The Evolution of Style from Repack to Crabapple
“Fashions fade. Style is eternal.” – Yves Saint Laurent
Mountain biking’s birth can be argued endlessly, but its popularity first kicked off when a free-thinking mix of road racers, band roadies, hippies and others got together in Marin County, California, declared a competition — and photographed it. Those pictures of riders in jeans and flannel, sliding sideways on old fire roads, were captivating, aspirational. They spoke to style and fun. Everyone could relate and, within just a few short years, millions called themselves mountain bikers.
Photographer Sven Martin noticed when the World Cup downhillers showed up for Crankworx, all they really wanted to do was ride Whistler Mountain Bike Park’s jump trails, subconsciously competing with each other for style points and bragging rights rather than against a clock. So, roughly four decades after those first Repack races, Martin decided to gather a bunch freeriders and racers together on Crabapple Hits for the Unofficial Whip-Off World Championship.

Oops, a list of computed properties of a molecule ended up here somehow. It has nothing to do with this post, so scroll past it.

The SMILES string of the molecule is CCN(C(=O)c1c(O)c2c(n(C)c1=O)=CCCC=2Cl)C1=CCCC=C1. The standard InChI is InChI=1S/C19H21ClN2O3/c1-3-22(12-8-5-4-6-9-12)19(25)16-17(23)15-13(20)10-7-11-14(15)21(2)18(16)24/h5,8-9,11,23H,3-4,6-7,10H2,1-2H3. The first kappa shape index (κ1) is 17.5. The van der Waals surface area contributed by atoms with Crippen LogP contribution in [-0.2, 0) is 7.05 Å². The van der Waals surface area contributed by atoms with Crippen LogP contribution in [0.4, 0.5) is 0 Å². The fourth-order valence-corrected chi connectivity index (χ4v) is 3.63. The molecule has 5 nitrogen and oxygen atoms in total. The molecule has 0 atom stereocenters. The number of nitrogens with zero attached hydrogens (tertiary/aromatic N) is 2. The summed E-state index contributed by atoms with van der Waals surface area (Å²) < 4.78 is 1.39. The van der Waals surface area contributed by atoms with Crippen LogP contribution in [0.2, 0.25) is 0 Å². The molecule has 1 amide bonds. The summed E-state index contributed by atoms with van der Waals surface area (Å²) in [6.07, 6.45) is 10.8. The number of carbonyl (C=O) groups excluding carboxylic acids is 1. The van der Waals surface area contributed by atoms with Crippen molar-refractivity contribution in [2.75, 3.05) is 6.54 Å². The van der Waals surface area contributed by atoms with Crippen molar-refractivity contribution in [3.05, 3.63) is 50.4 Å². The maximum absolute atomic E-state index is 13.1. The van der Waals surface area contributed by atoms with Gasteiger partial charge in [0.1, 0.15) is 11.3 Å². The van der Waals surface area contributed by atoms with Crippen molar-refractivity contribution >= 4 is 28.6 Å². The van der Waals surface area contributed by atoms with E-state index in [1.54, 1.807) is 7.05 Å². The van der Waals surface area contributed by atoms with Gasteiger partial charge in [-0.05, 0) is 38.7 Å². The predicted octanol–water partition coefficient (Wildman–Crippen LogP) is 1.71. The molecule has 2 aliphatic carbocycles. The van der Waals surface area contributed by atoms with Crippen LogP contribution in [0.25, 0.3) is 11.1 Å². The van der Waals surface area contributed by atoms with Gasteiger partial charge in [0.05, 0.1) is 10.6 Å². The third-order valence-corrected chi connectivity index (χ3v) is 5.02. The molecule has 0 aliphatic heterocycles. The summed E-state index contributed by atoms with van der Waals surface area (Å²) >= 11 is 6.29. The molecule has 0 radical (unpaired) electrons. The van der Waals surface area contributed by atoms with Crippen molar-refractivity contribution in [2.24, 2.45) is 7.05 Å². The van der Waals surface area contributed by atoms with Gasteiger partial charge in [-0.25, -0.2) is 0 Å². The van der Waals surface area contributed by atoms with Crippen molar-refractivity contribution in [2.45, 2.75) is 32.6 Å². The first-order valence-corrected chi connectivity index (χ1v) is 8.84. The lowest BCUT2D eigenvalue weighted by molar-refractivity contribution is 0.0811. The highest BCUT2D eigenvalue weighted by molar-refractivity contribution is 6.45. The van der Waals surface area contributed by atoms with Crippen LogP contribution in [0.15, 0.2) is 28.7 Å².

Similar to the events in the early 70s, Whip-Off Worlds is for riders by riders. You can hike in if you want, but you’re best off getting to this contest by bike. It’s an open jam format where it doesn’t matter whether you’re a World Cup competitor, enduro racer, freerider, filmer or park rat. You can show up on a brand-new bike, custom painted by your sponsor, or on a rig that has seen better days. You can rock sponsor logos in next year’s colors or nothing but a helmet — and a sock to hide your delicate bits. And it doesn’t matter if you have every trick in the book on lock — only the whip matters here. If you can’t do it with big style, you’re going home without a check.
But the check really isn’t the motivation. Nor is the title, for most. It’s about style — and fun with friends. And its lasting legacy is its imagery. Those magical moments in time that are captured in photography — instances of pure mountain bike magic — are passed from friend to friend and become the inspiration that fuels the next million mountain bike rides.
What will fuel your next ride?